Hiona Balfoussia
Bank of Greece

Harris Dellas
University of Bern, CEPR

Dimitris Papageorgiou
Bank of Greece


Fiscal fragility can undermine a government’s ability to honor its bank deposit insurance pledge and induces a positive correlation between sovereign default risk and financial (bank) default risk. We show that this positive relation is reversed if bank capital requirements in fiscally weak countries are allowed to adjust optimally. The resulting higher requirements buttress the banking system and support higher output and welfare relative to the case where macroprudential policy does not vary with the degree of fiscal stress. Fiscal tenuousness also exacerbates the effects of other risk shocks. Nonetheless, the economy’s response can be mitigated if macroprudential policy is adjusted optimally. Our analysis implies that, on the basis of fiscal strength, fiscally weak countries would favor and fiscally strong countries would object to banking union.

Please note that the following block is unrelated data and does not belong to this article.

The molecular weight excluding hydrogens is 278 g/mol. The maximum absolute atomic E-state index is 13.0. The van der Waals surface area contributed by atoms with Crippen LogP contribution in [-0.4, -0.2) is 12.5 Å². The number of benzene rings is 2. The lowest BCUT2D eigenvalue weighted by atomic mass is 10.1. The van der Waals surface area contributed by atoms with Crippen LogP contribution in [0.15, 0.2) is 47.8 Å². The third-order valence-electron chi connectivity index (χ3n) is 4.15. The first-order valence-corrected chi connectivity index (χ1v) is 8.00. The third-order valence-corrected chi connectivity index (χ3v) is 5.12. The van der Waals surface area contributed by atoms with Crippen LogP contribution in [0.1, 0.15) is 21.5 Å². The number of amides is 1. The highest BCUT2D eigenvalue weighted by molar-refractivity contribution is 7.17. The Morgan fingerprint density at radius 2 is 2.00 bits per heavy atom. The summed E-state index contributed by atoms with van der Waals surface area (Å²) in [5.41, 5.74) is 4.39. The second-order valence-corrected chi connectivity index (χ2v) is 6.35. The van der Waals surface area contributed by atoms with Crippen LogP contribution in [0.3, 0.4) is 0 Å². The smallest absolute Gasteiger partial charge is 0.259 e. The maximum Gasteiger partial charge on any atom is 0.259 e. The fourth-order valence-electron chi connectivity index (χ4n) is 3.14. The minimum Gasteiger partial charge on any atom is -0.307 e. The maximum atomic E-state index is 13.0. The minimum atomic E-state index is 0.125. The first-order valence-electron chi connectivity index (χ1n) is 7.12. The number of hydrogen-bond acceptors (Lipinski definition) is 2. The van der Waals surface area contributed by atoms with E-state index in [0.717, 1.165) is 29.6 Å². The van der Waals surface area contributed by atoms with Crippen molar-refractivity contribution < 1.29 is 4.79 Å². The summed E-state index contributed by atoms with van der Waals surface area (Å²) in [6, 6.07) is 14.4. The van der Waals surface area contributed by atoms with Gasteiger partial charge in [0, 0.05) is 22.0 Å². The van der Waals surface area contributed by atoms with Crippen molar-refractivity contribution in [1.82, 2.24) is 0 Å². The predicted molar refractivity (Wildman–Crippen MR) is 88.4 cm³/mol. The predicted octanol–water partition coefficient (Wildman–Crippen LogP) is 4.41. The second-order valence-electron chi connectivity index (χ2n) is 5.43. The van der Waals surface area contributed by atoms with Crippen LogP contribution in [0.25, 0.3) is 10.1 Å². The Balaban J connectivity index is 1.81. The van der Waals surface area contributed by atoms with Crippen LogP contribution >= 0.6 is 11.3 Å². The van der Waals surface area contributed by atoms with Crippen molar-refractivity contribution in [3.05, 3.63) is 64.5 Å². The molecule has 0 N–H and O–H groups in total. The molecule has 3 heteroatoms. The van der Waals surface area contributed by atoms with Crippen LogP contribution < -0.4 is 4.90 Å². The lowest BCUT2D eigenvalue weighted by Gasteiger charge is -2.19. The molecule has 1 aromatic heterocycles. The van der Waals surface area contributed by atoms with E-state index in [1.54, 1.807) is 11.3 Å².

Keywords: Fiscal distress, bank performance, optimal macroprudential policy, Greece, banking union 

JEL- classification: E3, E44, G01, G21, O52. 

Acknowledgements: We want to thank Heather Gibson, Nobu Kiyotaki and Alexandros Vardoulakis for helpful discussions. We would also like to thank the participants of the 2019 joint SUERF/Narodowy Bank Polski Conference on “Challenges of Interactions between Macroprudential and other Policies”, the 2018 Annual Meeting of the Association of Southern-European Economic Theorists (ASSET) and the Athens University of Economics and Business seminar series for valuable comments. The views expressed in this paper are those of the authors and not necessarily those of the Bank of Greece, the ECB or the Eurosystem.

Hiona Balfoussia
Bank of Greece
Economic Analysis and Research Department
Bank of Greece
21 E. Venizelos Ave, Athens 10250
email: hbalfoussia@bankofgreece.gr

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